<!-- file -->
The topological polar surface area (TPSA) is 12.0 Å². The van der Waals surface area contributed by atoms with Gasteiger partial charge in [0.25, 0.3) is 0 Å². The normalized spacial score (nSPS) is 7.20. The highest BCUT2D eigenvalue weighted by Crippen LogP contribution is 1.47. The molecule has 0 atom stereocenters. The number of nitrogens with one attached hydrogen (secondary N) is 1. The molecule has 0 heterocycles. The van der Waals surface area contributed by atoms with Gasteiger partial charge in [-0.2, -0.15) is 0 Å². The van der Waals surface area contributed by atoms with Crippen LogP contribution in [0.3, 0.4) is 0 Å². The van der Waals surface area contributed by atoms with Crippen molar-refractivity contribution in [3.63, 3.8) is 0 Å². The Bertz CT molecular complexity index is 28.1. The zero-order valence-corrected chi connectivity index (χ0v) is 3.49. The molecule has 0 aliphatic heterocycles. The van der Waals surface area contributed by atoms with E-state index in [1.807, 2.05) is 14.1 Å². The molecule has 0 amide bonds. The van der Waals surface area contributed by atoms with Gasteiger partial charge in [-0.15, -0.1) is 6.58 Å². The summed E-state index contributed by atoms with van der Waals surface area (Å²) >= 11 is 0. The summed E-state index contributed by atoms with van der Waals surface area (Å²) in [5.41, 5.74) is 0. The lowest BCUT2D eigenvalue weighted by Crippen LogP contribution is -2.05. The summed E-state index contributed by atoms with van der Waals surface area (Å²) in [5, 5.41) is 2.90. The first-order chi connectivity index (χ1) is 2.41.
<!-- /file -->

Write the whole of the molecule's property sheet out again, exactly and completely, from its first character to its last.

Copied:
The topological polar surface area (TPSA) is 12.0 Å². The van der Waals surface area contributed by atoms with Gasteiger partial charge in [0.25, 0.3) is 0 Å². The normalized spacial score (nSPS) is 7.20. The highest BCUT2D eigenvalue weighted by Crippen LogP contribution is 1.47. The molecule has 0 atom stereocenters. The number of nitrogens with one attached hydrogen (secondary N) is 1. The molecule has 0 heterocycles. The van der Waals surface area contributed by atoms with Gasteiger partial charge in [-0.2, -0.15) is 0 Å². The van der Waals surface area contributed by atoms with Crippen LogP contribution in [0.3, 0.4) is 0 Å². The van der Waals surface area contributed by atoms with Crippen molar-refractivity contribution in [3.63, 3.8) is 0 Å². The Bertz CT molecular complexity index is 28.1. The zero-order valence-corrected chi connectivity index (χ0v) is 3.49. The molecule has 0 aliphatic heterocycles. The van der Waals surface area contributed by atoms with E-state index in [1.807, 2.05) is 14.1 Å². The molecule has 0 amide bonds. The van der Waals surface area contributed by atoms with Gasteiger partial charge in [-0.15, -0.1) is 6.58 Å². The summed E-state index contributed by atoms with van der Waals surface area (Å²) >= 11 is 0. The summed E-state index contributed by atoms with van der Waals surface area (Å²) in [5.41, 5.74) is 0. The lowest BCUT2D eigenvalue weighted by Crippen LogP contribution is -2.05. The summed E-state index contributed by atoms with van der Waals surface area (Å²) in [5, 5.41) is 2.90. The first-order chi connectivity index (χ1) is 2.41.